NOTE: This is a post about logos and graphic design. It is not about politics. All editorial comments, snarky or otherwise, are attempts to mask my insecurities through humor, as I have been doing since age 14, rather than attempts to sway your political beliefs. On with the show!
In 2008, the nation and indeed the world celebrated a defining moment, a culture shift that seemed impossible just a year earlier. I’m talking, of course, about Pepsi releasing a new, type-free logo that warped the form of its decades-old wavy circle. It was the sort of change the world had been clamoring for, and I’m happy to report that since the new logo was released, everything has been great, and no one has had any problems. Way to go, Pepsi!
At the time, some people mentioned casually (and by that I mean it appeared on every single graphic design blog on the Internet) that the new Pepsi logo bore some resemblance to the logo for Barack Obama’s presidential campaign. The underlying message behind this graphic design subterfuge? Barack Obama is bad for your teeth.
SIDE NOTE: Pepsi was recently sued by a person who claimed to have found a dead mouse in a can of Mountain Dew. This person clearly was inspired by the McKenzie brothers in the 1983 classic, Strange Brew. (“It’s in the Canadian criminal code, eh.”) Pepsi’s defense was that a dead mouse would have dissolved in a can of Mountain Dew before a consumer could find it. (Read about that here.) Clearly, this story was leaked by political adversaries to remind you: Barack Obama is bad for your teeth, and could possibly dissolve your entire body in caffeinated citrusy goodness.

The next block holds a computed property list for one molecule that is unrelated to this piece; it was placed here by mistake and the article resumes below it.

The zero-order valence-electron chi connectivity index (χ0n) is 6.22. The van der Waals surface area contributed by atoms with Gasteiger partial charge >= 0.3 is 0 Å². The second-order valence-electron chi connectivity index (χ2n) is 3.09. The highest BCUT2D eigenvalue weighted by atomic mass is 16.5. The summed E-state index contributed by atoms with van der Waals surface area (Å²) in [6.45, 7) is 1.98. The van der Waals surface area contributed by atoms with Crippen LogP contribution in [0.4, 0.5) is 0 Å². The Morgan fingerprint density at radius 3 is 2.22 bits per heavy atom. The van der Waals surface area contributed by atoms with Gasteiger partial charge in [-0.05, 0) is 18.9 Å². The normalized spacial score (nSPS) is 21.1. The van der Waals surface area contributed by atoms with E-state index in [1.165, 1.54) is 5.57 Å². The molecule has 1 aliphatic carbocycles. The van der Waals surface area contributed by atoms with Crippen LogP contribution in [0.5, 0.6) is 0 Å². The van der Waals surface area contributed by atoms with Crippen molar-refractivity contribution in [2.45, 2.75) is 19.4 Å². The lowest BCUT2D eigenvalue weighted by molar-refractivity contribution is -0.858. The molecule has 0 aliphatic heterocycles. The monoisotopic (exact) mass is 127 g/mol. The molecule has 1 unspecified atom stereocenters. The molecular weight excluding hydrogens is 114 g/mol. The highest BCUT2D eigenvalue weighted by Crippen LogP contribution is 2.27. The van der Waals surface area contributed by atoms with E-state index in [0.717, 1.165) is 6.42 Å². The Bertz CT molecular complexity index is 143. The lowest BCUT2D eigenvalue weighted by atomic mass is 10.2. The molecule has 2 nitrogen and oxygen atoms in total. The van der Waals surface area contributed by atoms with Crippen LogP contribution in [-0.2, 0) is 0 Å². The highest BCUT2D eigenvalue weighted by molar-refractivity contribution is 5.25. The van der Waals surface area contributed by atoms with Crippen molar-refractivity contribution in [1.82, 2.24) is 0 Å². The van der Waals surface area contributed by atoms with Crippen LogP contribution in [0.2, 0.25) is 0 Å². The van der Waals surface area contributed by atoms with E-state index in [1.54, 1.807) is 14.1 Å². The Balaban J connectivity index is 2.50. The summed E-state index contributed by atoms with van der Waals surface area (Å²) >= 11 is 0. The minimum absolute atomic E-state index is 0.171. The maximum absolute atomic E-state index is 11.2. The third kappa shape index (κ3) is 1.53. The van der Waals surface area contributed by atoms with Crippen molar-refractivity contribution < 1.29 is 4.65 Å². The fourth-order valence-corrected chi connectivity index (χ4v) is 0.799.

Mitt Romney’s presidential campaign has seized an opportunity. If the current president is bad for your teeth, then Mitt Romney will be the Good for Your Teeth President. This explains the thinking behind what the graphic design community (goatee required) is describing as Mitt Romney’s Aquafresh logo (“Mitt Romney: Fluoride President. Triple Protection”).
Listen, I know what it’s like to design a logo that reminds people of something that’s already been done. Every time I drive past a Hyatt hotel, with the swooshy A that I inadvertently borrowed for NAI’s new logo in 2007, it makes me want to ram the sign with my car.
There are very few forms that you can put out there that won’t remind some people of something else that already exists. (I would say that there are no more original ideas, but someone has already said that.) Designers of logos for presidential campaigns are particularly constrained because there are certain inviolable rules in place: You must use red, white, and blue and you must set your type in all caps (do otherwise and our enemies have already won). The fact that Obama won the presidency in 2008 with type set in upper and lower case is nothing short of historic.
To wit, here are logos for the other current Republican candidates still in the race:
All five of these (as well as the Romney logo) conform to the rules of presidential logos, though you’ll notice that Jon Huntsman’s logo features type set in black instead of blue. So he’ll never get the nomination.
Every subset of the graphic design world has its own visual vernacular and is susceptible to trends, from movie posters that are required by law to use the typeface Trajan (see a funny video on that here) to weddings that only take place if the invitations are set in centered Edwardian Script. Political logos are no different, and if they remind us that good oral hygiene is important, how can that be a bad thing?